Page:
Go Back   Steve's Digicams Forums > Digicam Help > What Camera Should I Buy?

Reply
 
Thread Tools Search this Thread
Old Dec 30, 2009, 10:46 PM   #1
Member
 
Join Date: Dec 2009
Posts: 37
Default Need new camera, baby on the way

Hi all. I have some time to get this, but I figure I should start posting now. I have had a Canon G3 for about 6 years or so just for general picture taking, vacations, parties, etc. It takes great pics, but sometimes the lag is unacceptable, especially in poorly lit area and I miss shots where something happens quick and can't wait for me to get the camera out. Even when we went to the zoo recently, it was hard to get pics of some of the animals in the shady areas that were a little far away. So anyways, since my wife will be having a baby this summer, I figure this is a good excuse to buy a new camera, especially for when it starts moving around. So I am trying to decide on an advanced P&S or a DSLR. One thing I really love about the G3 is the swivel LCD. I seem to use that a lot to get good overhead or low to the ground shots. The Nikon D5000 looked interesting to me because of that feature. I havent done a ton of research, but do other DSLRs have that? So in order to get the results I am looking for, mainly the ability to grab the camera and get off a quick shot without worrying about lag or a long start up time, do I need to go the DSLR route, or will I be happy with something like a Canon SX 20IX or similar to that (I just chose that as an example because of the tilt screen)? Is changing the lenses a hassle, or is it not a big deal?

Another thing I woudl be interested in is the video quality. I was thinking I would need a camcorder too, but it seems like most video shots that would be taken would be pretty short. Even if the kid was doing something, it would probably be just a minute or two clip most of the time wouldnt it? I have made slideshows where I put photos and short clips together and that works out well. Is the video quality good in these newer cameras (and in HD)? Or do you think it would be a good idea to have a camcorder too?

As far as budget and size goes, I would like to keep this under $1000 (probably more like 700-800) but am flexible. I am thinking the size won't be a big deal because if I am going somewhere and my intention is to take photos, I will bring it. I don't even bring my G3 everywhere because I find that bulky. But if we go somewhere where we might want a photo, then I just have my wife bring her small coolpix that fits in her purse. Ok well I have a little while to get this, but I figure I better spend my money before the baby is born because once it is, then that probably means no more toys for me!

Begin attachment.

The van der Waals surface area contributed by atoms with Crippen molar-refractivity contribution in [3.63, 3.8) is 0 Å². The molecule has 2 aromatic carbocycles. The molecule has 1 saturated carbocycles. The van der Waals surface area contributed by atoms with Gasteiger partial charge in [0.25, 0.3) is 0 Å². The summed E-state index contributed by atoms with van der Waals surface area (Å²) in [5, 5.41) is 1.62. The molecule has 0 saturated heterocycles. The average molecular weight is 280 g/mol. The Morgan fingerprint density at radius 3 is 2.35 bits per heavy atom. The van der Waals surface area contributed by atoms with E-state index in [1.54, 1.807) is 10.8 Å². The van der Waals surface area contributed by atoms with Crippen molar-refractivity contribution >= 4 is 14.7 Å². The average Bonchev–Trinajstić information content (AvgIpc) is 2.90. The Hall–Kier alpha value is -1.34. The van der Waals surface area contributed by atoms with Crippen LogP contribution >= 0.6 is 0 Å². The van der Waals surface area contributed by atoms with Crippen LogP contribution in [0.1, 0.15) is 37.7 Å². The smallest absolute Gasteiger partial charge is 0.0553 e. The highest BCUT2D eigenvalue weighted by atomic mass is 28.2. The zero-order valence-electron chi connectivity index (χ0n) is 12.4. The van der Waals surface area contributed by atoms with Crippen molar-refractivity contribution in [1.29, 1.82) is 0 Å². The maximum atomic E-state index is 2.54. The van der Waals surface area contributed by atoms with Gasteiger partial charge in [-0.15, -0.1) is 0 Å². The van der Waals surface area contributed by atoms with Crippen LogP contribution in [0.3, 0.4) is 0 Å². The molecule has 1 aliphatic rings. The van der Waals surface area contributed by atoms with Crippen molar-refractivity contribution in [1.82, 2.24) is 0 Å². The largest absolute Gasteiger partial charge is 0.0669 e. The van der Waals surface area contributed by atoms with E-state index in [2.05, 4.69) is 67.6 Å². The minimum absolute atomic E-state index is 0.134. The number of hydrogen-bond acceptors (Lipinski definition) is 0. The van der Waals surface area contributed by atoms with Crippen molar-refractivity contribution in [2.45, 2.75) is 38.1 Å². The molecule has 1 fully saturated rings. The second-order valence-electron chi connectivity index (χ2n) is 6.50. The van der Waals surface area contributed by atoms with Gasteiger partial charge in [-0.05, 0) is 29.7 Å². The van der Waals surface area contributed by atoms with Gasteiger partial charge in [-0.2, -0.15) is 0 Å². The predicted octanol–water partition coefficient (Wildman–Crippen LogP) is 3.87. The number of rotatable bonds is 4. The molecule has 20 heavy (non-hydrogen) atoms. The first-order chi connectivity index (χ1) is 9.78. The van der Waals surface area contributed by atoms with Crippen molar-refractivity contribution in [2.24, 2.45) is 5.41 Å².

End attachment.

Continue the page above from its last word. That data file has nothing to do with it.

JM667 is offline   Reply With Quote
Sponsored Links
Old Dec 30, 2009, 11:15 PM   #2
Super Moderator
 
Hards80's Avatar
 
Join Date: Nov 2004
Location: Cleveland, OH
Posts: 9,046
Default

well if you are mostly happy with the G3, but desire speedier performance. the new G11 from Canon offers much quicker start up times and shot to shot times than the G3 generation of digicams. and has the tilt screen as well. the new G11 shares the new sensor with the S90 that does quite well at high ISOs (helpful in low light). so that is one option. it does not offer HD video though.

the sx20is you mentioned is another good digicam option. offers a much more generous zoom than your G series and has one of the best implimentations of HD video in a digicam. the downside is it does not fair as well in high-ISO (low-light) as the new G11.

of course moving up to the d5000 (and other dslrs) you will get even faster performance and much improved high-iso capabilities. changing lenses is not a big deal really imo, especially if you prepare for the event. if you are shooting indoor group shots you know to have your normal zoom lens on, if you go for a day at the zoo, its pretty easy to bring the telephoto. however, keep in mind that most dslrs (d5000 included) are not designed to use the lcd to compose, they actually do pretty poorly when using the LCD to compose the shot because it changes the autofocus method. i think you would be disappointed trying to use the LCD for anything other than very still objects like macros.

one dslr that does work quite well when using the LCD to compose is Sony's A550 (also the 380, etc) as it has a separate live view sensor allowing it to fully make use of a dslrs fast AF. for someone wanting to use the lcd to compose on a dslr, the a550 is probably the best camera for that purpose. however, sony does not offer any video on their dslrs.

so basically it is going to come down to prioritizing and compromising. deciding which factors are absolutely most important to you and which are secondary.